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Common Interview Questions - What Do You Like Least About Your Current Job?

By Edited Oct 27, 2013 1 3

What do you like least about your current or old job? This is one of the most common interview questions there is. You can improve your odds of landing a job by being prepared for the most common questions asked. Here are some tips to help you out during the interview process.

What do you dislike the most about your current or old job? You know it's coming, so be prepared. This isn't an invitation to bash your former employer or boss if you actually want to land the job. Be tactful and remain calm. Point out your least favorite aspect and try to compliment it with a positive. "There's no room for advancement. The company is very small, so there's no way for me to move up. I really enjoy the work, but I need something more challenging." You've successfully explained your reasons and have avoided sounding like a basher.

When telling the interviewer what you dislike about your current or old job, you want to make sure it's not something that will hurt your chances for the one you're going for. "I worked at the service desk, so all day long I had to deal with customers complaining." If you use anything like this you can forget about getting a job that has anything to do with customers whatsoever. Use good common sense when you answer any common interview questions, so you have a better chance of landing a new job.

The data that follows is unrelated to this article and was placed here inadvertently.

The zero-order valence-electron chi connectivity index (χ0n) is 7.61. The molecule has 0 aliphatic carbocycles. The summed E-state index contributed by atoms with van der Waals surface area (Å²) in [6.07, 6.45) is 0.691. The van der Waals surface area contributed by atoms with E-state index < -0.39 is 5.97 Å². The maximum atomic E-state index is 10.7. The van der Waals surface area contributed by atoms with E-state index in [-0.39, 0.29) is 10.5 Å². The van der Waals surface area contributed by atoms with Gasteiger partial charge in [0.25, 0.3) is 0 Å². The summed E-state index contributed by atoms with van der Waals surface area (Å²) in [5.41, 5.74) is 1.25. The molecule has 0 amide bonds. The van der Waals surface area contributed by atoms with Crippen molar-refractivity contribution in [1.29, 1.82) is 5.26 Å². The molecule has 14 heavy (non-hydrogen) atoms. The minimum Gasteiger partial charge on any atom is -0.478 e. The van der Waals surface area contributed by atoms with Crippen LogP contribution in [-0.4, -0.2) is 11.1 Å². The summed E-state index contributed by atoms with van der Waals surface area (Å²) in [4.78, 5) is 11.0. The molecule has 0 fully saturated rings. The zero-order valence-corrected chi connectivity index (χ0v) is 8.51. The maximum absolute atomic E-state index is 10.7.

You may be able to tie your answer to the job you're interviewing for. "I work in the back room alone all day. I really want to be around people." By using this example, you've explained what you dislike about your current job, and possibly tailored your answer to the one you're interviewing for. When you answer common interview questions like this one, you want to make a good impression. You have a much better chance of landing a new job this way.

During the interview, when asked what you dislike about your current job, you'll need to be prepared. Jot down a basic outline of what you want to touch on when asked this question. It's okay to rehearse it a bit, but don't memorize and regurgitate, or it won't sound sincere. What you're ultimately going for is confidence so you won't fumble around when the question is asked.

There really is no excuse for not being prepared for common interview questions. There are certain ones that are simply going to be asked virtually every time.

Common Interview Questions to Consider:

Why do you want to work here?

Will you relocate for the job?

What is your biggest strength?

What is your biggest weakness?



Aug 29, 2009 12:52am
I never knew how to answer that one before I read your article. Thanks so much!
Aug 29, 2009 2:30pm
Thanks midnitewriter. This really is one of the more tricky ones to answer.
Jan 5, 2010 9:10am
While the No Room for Advancement strategy can work in a larger company where there is opportunity for advancement, it can also backfire on you. Use caution. If you've only been on your job for say, 6 months, the interviewer may get the impression that you are impatient, or worse, that you'll soon be after their job. Tell the prospective employer that you have so much more you could contribute, if given an opportunity to prove yourself. Demonstrate that you are actively trying to improve your skills by taking classes in your field.
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